“The U.S. job situation is deteriorating,” said Kenichi Hirano, general manager and strategist at Tachibana Securities Co. in Tokyo. “The slowdown in the U.S. economy shows that there’s a lack of liquidity in the market.”
The Fed Chairman said on June 7 that the central bank should maintain record monetary stimulus to boost an “uneven” and “frustratingly slow” recovery. The recent data showing weakness in the U.S. economy has raised the odds that the Fed will hold the benchmark interest rate near zero into next year.
The Federal Reserve also said this week that the economy expanded at a “steady pace” in most of the U.S., while weakening in four of 12 regions where consumers are contending with higher food and fuel prices, and shortages of auto parts after Japan’s March 11 earthquake disrupted factory output.
“Some people had expected further monetary easing, but Chairman Bernanke didn’t mention it,” said Hiroichi Nishi, an equities manager in Tokyo at SMBC Nikko Securities Inc. “There are concerns about a slowdown in the global economy, including the U.S.”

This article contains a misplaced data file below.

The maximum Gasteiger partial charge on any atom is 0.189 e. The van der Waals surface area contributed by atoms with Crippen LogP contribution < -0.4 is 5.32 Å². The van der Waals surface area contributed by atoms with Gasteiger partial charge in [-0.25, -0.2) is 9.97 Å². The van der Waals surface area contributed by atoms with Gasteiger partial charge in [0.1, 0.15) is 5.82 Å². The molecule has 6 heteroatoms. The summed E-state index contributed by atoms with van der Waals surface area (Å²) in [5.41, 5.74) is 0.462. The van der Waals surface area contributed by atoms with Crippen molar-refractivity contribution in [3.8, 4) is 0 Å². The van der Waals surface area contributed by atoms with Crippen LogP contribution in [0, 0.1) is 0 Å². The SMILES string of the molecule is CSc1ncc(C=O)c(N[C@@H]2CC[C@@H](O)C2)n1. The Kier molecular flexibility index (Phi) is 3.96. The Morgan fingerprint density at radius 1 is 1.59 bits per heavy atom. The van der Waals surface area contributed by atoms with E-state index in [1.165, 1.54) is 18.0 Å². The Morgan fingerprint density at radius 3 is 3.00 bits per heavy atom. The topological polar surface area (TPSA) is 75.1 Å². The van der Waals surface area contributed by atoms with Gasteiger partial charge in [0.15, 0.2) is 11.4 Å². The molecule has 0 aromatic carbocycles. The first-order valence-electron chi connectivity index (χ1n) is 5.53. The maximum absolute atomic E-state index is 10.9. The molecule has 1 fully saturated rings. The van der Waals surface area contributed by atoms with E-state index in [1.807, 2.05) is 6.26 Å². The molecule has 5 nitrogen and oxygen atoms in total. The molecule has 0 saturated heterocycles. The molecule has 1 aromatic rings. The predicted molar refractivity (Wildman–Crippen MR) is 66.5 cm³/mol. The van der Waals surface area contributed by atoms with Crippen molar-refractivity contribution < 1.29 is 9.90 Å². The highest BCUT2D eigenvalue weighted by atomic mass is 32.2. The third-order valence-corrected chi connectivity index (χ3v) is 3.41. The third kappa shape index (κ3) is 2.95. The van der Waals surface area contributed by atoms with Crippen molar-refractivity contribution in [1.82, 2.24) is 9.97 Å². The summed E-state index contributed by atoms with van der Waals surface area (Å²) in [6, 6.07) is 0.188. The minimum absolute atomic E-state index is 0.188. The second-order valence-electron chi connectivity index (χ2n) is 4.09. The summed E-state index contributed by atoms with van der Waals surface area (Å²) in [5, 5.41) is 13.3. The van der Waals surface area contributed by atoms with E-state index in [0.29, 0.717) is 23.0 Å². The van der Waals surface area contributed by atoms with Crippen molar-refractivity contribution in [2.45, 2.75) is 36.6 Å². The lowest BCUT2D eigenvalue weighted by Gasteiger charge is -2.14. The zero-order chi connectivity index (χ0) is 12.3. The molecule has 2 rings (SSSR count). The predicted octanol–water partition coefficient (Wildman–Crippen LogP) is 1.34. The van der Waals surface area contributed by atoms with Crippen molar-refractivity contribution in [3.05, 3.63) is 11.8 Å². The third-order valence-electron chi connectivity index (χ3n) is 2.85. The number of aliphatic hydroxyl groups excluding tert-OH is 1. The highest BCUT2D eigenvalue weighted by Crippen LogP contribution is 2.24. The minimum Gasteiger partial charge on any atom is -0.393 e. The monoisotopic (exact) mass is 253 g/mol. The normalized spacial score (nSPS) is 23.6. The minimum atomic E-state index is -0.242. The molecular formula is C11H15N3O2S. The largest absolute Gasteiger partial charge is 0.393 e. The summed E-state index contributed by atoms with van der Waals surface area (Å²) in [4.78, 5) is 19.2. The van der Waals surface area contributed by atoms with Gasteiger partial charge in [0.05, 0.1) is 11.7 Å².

In Tokyo, Nintendo, the maker of Wii video-game consoles, slumped 10 percent to 16,310 yen. UBS AG cut its rating on the stock to “neutral” from “buy,” saying it will be difficult to lure customers to its new Wii model amid competition from smartphones and other gadgets.
Newcrest Mining Ltd., Australia’s No. 1 gold producer, declined 3.1 percent to A$37.45 in Sydney after the company cut its full-year gold output forecast for the third time this year following a power failure that interrupted production at its Lihir Island mine in Papua New Guinea.